Public school cafeterias would get letter-grade ratings, just like city restaurants, under a proposed law scheduled to be proposed at a City Council meeting Thursday.
Nearly half of city school cafeterias racked up at least one serious health code violation in 2017, like evidence of mice, rats, roaches or flies, according to an analysis of city Health Department data published by the Daily News in January.
In response to those findings, Council Members Rafael Salamanca Jr. (D-Bronx) and Joe Borelli (R-Staten Island ) will be introducing a bill to require letter grades for food service in schools and require updates on cafeteria conditions on the city schools’ web site.
“It is deplorable that evidence of mice, rats, roaches and flies were found in such a significant number of our city’s school cafeterias,” Salamanca said. “Restaurants, bars, even street vendors receive a letter grade – so why shouldn’t our schools?”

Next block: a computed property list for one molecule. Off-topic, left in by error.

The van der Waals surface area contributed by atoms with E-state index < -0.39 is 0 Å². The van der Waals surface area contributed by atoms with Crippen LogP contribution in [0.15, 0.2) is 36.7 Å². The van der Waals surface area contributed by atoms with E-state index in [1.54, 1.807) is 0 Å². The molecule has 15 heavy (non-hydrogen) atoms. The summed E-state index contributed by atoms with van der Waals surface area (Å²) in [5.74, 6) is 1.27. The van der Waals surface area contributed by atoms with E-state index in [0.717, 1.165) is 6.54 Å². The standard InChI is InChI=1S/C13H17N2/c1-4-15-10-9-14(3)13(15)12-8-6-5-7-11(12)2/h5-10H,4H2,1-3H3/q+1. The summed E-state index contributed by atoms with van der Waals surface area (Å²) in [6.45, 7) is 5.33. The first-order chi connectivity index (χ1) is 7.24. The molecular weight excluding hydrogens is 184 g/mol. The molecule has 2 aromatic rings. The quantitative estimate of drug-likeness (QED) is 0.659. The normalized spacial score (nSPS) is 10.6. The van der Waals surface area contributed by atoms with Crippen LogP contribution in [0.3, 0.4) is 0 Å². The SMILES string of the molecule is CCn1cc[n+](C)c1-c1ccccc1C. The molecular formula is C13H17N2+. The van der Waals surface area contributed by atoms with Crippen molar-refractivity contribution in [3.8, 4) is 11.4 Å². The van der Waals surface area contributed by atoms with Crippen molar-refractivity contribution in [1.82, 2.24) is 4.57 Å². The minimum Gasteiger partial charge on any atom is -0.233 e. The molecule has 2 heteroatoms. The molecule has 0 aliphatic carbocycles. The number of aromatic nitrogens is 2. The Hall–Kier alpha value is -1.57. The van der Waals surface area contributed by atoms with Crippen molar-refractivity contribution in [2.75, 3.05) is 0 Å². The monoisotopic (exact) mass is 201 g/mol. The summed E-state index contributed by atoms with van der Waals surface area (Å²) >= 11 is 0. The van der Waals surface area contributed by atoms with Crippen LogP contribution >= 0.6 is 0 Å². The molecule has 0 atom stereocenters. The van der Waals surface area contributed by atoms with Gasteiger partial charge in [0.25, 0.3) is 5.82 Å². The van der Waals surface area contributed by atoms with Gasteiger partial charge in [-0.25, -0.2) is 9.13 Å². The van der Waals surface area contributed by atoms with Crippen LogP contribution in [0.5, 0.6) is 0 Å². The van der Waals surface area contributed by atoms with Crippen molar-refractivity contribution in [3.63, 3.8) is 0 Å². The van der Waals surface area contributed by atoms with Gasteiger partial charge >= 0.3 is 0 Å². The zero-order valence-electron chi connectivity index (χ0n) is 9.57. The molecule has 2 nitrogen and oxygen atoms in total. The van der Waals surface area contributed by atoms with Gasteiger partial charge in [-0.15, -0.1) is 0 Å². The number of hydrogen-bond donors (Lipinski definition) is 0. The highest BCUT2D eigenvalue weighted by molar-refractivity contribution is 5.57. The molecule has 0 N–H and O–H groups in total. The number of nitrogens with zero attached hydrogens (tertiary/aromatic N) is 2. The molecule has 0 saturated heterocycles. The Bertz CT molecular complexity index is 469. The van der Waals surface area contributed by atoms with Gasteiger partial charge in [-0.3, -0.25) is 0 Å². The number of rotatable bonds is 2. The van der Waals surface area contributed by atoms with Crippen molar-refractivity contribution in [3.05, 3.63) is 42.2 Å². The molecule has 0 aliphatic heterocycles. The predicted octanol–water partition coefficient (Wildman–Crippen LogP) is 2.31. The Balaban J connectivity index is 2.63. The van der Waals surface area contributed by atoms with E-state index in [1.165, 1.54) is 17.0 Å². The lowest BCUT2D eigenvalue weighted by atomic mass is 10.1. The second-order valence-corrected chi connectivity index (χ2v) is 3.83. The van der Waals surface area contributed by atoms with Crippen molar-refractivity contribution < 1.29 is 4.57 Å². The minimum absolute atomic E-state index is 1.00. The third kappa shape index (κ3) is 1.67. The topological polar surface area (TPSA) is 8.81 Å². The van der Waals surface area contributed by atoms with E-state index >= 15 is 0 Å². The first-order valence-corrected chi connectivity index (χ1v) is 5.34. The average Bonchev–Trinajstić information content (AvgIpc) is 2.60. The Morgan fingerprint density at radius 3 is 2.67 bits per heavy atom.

Meanwhile, another bill slated for a push at Thursday’s meeting would force greater transparency in budgeting, by making city schools to publish more information about their finances online.
The second bill is being introduced by the Council’s Education Committee Chair Mark Treyger (D-Brooklyn).
Treyger’s law would require the city Education Department to release reports with all school funding data in a central location, including Fair Student Funding money, which can be used for a variety of educational purposes.